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Factors affecting the lipoprotein distribution of cyclosporine : lipoprotein lipid concentration, lipoprotein composition and cholesteryl ester transfer protein activity Wong, Wesley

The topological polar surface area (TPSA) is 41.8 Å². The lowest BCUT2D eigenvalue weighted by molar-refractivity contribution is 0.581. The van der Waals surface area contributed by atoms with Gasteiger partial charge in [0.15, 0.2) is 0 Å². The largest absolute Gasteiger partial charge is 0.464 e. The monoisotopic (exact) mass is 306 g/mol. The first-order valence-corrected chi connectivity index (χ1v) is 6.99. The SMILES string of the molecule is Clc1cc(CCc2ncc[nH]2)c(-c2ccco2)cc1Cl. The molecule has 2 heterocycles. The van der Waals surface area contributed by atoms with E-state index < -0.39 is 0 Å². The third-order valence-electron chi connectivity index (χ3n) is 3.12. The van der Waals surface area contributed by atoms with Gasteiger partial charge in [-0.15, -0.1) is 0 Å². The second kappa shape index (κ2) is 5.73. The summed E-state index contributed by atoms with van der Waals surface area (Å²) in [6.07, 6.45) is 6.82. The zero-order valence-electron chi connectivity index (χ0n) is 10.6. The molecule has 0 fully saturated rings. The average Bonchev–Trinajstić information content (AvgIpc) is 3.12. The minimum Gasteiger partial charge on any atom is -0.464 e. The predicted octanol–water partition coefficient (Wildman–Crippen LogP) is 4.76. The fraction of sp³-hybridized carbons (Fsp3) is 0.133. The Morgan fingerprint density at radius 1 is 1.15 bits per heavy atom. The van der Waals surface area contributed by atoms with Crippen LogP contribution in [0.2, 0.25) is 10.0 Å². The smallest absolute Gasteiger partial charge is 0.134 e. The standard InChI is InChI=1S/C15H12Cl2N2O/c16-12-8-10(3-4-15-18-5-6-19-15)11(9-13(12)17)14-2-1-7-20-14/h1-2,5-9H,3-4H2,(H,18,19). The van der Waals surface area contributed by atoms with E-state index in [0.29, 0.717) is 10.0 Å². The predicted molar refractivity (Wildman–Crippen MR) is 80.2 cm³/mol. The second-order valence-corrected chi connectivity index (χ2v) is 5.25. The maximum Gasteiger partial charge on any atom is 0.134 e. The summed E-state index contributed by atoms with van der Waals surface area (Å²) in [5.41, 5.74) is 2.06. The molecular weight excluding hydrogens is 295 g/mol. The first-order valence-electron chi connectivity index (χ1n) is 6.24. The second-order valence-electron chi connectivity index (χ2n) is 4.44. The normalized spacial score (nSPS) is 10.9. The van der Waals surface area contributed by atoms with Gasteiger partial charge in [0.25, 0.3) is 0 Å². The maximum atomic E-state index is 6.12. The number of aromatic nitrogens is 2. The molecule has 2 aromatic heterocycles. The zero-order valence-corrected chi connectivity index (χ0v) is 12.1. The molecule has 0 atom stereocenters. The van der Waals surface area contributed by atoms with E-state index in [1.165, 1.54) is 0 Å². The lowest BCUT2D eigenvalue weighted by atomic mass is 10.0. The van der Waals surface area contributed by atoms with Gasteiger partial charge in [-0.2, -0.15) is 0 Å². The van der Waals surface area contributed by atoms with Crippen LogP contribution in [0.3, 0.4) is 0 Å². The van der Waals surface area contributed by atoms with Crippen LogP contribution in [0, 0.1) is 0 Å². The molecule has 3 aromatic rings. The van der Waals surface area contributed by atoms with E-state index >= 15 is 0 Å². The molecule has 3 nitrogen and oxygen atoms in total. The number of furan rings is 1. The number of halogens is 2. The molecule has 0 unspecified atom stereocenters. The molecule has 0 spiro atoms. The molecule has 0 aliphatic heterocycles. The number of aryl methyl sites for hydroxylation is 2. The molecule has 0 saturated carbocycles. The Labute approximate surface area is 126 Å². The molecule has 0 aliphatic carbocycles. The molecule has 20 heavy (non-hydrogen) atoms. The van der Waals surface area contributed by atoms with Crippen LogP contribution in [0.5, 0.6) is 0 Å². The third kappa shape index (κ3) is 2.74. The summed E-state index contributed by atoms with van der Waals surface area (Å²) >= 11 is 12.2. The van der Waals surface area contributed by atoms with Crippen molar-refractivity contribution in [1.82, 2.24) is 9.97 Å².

The purpose of this study was to determine factors that influence the lipoprotein distribution of cyclosporine (CSA). Cyclosporine is an immunosuppressant drug that has been effective in preventing graft rejection but the use of cyclosporine is limited by its renal toxicity. The majority of the cyclosporine (-95%) is found in the high density lipoprotein (HDL) and low density lipoprotein (LDL) fractions with the remainder in the very low density lipoprotein fraction (VLDL) following incubation in human plasma. It has been clinically observed that patients with hypertriglyceridemia show decreases in CSA activity while in hypocholesterolemic patients, increases in CSA toxicity occur. Such dyslipidemias represent changes in lipoprotein lipid concentration and composition which may result in changes in the lipoprotein distribution of CSA. We studied such changes and found that as lipid concentration of LDL and VLDL increased, more CSA was found to be associated with this lipoprotein fraction. A parallel decrease in CSA was found to be associated with HDL when the triglyceride concentration of HDL was increased. Another factor that was found to affect the lipoprotein distribution of cyclosporine was cholesteryl ester transfer protein (CETP), which is normally involved in the exchange of cholesteryl ester for triglyceride between HDL and LDL or VLDL. The transfer of CSA from LDL to HDL was shown to be dependent on CETP activity while the reciprocal transfer was independent of CETP. Thus we have demonstrated that the lipoprotein distribution of cyclosporine can be influenced by both lipoprotein lipid composition and the activity of CETP. Because diseased and transplant patients have been shown to have changes in both lipid profile and CETP activity, this may alter the lipoprotein distribution of cyclosporine and possibly alter cyclosporine activity. By monitoring a patient's lipid profile and CETP activity it may be possible to more accurately dose cyclosporine in order to maximize its efficacy while minimizing cyclosporine toxicity.

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